Ad Revenue Is Down. Blame A Lack Of Sports.

Four times a year, public companies share earning reports. While the reports are most pertinent to shareholders, anyone can access them on the Internet to get a sense of how the company is doing financially. Below is a glance at the revenues and expenses of the broadcast and cable television departments for Disney, Viacom, FOX, and NBCUniversal as reported in their most recent fiscal quarters.


Disney is a true media empire, with ABC falling in the 'Broadcasting' category and ESPN, FX Networks, and A+E Networks under the 'Cable Networks' category. They note in their earnings report that ESPN had lower advertising revenue in the quarter ended June 27, 2020 due to a lack of live sports programming. ESPN typically carries live coverage of the MLB and NBA, among other sports, alongside pre-game and post-game analysis. They also have the rights to the Little League World Series, which is not being played this year.

Luckily for Disney, major sports leagues are starting to return. Their ESPN losses are most likely short-term. If customers cancel cable, the streaming service ESPN+ is being bundled in with Disney+ and Hulu as a way to get more people to subscribe. 

Disney also cites an increase in operating income for the newly-acquired FX Networks, including FX and FXX. They mention a "decrease in marketing and programming costs driven by the shift of original programming to later quarters in response to COVID-19." Similar language is used to describe the state of A+E Television Networks.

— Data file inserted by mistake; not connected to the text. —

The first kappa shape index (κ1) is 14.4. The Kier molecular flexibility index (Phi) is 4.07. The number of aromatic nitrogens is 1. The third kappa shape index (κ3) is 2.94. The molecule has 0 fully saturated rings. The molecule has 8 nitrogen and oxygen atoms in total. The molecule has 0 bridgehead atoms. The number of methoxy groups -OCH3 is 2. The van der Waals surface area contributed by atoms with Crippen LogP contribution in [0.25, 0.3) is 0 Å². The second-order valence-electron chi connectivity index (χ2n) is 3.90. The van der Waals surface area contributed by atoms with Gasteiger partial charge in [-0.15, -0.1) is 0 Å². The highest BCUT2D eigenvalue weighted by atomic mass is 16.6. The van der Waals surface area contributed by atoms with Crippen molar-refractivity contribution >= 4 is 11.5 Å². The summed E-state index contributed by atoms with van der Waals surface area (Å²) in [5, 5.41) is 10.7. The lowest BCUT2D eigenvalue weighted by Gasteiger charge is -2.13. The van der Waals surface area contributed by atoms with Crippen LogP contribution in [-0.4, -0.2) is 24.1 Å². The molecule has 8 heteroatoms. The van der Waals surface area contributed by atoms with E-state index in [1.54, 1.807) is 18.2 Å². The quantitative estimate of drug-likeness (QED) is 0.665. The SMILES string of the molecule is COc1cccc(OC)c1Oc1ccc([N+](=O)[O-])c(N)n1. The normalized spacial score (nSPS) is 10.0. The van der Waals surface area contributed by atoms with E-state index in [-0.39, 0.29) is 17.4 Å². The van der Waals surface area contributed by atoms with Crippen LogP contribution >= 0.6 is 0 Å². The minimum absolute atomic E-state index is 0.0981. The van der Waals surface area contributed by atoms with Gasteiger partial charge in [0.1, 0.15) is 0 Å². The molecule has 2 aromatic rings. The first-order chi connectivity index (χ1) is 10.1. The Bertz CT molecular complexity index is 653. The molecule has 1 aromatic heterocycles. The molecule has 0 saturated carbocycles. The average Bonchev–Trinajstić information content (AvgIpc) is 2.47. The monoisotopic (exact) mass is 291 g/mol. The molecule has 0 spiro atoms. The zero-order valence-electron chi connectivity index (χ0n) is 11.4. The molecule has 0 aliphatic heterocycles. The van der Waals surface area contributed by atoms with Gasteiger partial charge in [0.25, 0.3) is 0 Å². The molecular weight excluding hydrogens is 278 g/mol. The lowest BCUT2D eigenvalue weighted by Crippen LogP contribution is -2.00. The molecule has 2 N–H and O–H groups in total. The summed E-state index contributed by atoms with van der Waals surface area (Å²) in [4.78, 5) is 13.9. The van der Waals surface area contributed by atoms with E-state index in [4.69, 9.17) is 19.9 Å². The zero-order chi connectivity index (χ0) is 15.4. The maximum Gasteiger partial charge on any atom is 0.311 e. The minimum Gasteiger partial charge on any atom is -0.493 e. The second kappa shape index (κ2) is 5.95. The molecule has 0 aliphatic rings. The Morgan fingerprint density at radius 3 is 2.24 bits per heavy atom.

With that in mind, one would have to wonder if the same fate will come to the broadcasting side of Disney's operations, with no set premiere dates for scripted ABC programming. Their traditional summer programming will extend into fall, including new episodes of The Bachelorette, Card Sharks, and Supermarket Sweep. 

Overall, Disney's revenue in their television division is up 16% in the nine-month period ending on June 27, 2020, and down 2% from the three-month period compared to the same time frame in 2019. That seems far from dire at first look, and future earnings reports should be able to tell everyone more about their COVID-19-affected situation. 


Above is the TV Entertainment chart in Viacom's latest earnings report. This includes the broadcast network CBS alongside CBS All Access, CBS News, CBS Sports, CBS Television Stations, and CBS Television Studios.

Other than earnings from their affiliates, Viacom had some struggles in both the quarter ended June 30 and the six months ended June 30. Advertising revenue fell significantly in both time periods. Viacom's earnings report cites "the adverse effects of COVID-19." Like Disney did with ESPN, Viacom put some of the blame on the cancellation of sports events. Back in March, just as COVID-19 cases were beginning to be reported as more widespread in the United States, the NCAA canceled NCAA March Madness, including conference tournaments. The NCAA tournament airs games on CBS, Viacom's broadcast network. This is one of the major live sports programming CBS airs, and games bring in high ratings, especially as the tournament progresses. 

Viacom does credit lower programming and marketing costs to a decrease in expenses. While this is certainly good news, the dip in advertising revenue indicates Viacom needs live sports programming to make a full return as soon as it is safe. Programming is gradually coming back, but the NCAA March Madness could very well be canceled again if COVID-19 is not contained. 

The above table relates to Viacom's cable networks, which include MTV, BET, VH1, Comedy Central, CMT, Showtime, Nickelodeon, Paramount Network, Pop, Smithsonian Channel, TV Land, and the streaming service PlutoTV. A sizable decrease in advertising revenue is reflected in the table, which Viacom attributes to "the adverse effects of COVID-19," just like with TV Entertainment. The earnings report highlights Comedy Central's long-running animated hit South Park on more than one occasion, naming it as a major reason why Content Licensing Revenue increased significantly. HBO Max bought the exclusive streaming rights for the show for a reported price tag of over $500 million. This demonstrates the importance of streaming deals in an age where every major media company wants in on the so-called “streaming wars.”